OH, and then began the “Marshmallow Science” and where I had to draw a line in the sand and prohibit marshmallows going into the microwave. First Ben and then you. But as the little brother and true to your personality you had to have the last word and so the marshmallow science continued when I wasn’t home. However, I’d find the evidence… You guys seemed to get such pleasure putting a marshmallow on a plate and into the microwave watching the marshmallow puff up to at least 10x its original size. I remember watching your eyeballs grow wider and wider at the sheer joy of watching it grow. Then you guys would take it out of the microwave and put the plate out in the snow or into the freezer depending on the season. It would cool and then you’d try to eat it. Other than all the sugary goo (!) it seemed rather harmless … that is until it came time to wash the plate and that seemed to fall into my pile of things to do.

Marshmallow Science and the mess that ensued...

Marshmallow Science and the mess that ensued…

It was then that I remember clearly having to put a stop to the marshmallow science because it was near impossible to wash the residue off of the plates without a heavy duty scraping tool. To this day I’m not certain that this type of tool falls under the category of a kitchen utensil. It was at this point that I believe your love of marshmallows stopped.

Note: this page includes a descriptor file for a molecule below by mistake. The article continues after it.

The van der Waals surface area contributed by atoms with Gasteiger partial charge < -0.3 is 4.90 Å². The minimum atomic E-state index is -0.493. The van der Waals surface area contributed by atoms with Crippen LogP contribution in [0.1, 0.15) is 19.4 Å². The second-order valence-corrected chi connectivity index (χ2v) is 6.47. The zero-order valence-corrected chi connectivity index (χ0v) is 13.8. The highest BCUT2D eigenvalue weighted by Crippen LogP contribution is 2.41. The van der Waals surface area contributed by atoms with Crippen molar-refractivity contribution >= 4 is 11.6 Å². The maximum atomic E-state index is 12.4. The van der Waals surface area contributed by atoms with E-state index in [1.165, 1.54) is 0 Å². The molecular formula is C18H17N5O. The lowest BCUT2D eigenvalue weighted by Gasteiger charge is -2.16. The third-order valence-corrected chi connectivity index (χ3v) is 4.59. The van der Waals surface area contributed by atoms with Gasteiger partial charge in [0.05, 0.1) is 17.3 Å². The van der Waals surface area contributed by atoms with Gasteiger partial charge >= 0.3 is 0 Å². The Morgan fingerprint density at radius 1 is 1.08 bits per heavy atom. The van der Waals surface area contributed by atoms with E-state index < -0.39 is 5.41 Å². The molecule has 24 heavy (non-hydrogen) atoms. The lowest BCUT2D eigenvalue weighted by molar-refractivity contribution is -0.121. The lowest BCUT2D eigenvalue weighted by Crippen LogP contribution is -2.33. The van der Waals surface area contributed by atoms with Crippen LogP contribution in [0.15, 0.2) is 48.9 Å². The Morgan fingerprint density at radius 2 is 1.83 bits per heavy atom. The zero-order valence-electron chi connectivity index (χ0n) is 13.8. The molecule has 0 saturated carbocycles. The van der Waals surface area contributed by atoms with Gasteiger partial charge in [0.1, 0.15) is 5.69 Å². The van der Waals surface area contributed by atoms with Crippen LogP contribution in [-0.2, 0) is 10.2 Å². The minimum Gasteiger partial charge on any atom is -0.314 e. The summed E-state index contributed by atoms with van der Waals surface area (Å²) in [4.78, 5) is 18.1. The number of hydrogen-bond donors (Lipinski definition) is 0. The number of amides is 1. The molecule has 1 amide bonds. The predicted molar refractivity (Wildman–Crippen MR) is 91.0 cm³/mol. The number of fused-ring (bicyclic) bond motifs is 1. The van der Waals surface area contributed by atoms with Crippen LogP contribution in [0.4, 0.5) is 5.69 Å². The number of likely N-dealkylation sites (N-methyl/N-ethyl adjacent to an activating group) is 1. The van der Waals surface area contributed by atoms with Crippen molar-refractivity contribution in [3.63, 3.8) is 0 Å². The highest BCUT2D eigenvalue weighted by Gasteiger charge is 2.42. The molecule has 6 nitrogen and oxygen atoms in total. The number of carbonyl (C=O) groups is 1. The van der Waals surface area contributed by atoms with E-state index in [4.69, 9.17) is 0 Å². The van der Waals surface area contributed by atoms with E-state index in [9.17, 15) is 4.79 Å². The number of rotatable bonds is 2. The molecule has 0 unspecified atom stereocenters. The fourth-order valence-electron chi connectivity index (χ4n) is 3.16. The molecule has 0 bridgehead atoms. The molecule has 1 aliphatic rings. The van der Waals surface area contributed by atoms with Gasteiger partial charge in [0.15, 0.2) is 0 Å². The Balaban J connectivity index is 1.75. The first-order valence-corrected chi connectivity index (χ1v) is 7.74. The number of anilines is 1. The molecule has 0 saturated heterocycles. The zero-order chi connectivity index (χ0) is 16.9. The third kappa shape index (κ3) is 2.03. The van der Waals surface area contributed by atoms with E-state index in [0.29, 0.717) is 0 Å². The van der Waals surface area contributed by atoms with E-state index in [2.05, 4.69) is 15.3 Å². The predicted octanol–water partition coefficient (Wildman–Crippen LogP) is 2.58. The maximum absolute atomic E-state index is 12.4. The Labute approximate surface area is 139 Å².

Now when I see marshmallow snow I am reminded of your love affair with marshmallows and how much enjoyment they brought you. I smile now remembering what began as a little morsel of sugary goodness in a bowl when you were a toddler to the fiery blob of sugar on a stick that resulted in black, crispy blobs of ash to the perfect marshmallow in a s’more and to the ever popular (aka EVIL) marshmallow science that I had to put an end to. I’ll bet, just to have the last word, you’re up there making marshmallow science where no one can stop you and that when you bestow upon us down here on earth a beautiful marshmallow world of snow that you are laughing your head off up there. Of course, you are.


I miss you so much, Will, and love you beyond everything and anything. Bigger than a bus full of marshmallows in a snowy marshmallow world.








Love Bursts

A love burst memory

A love burst memory of a ski day in Fernie

December 31, 2016

Dear Will,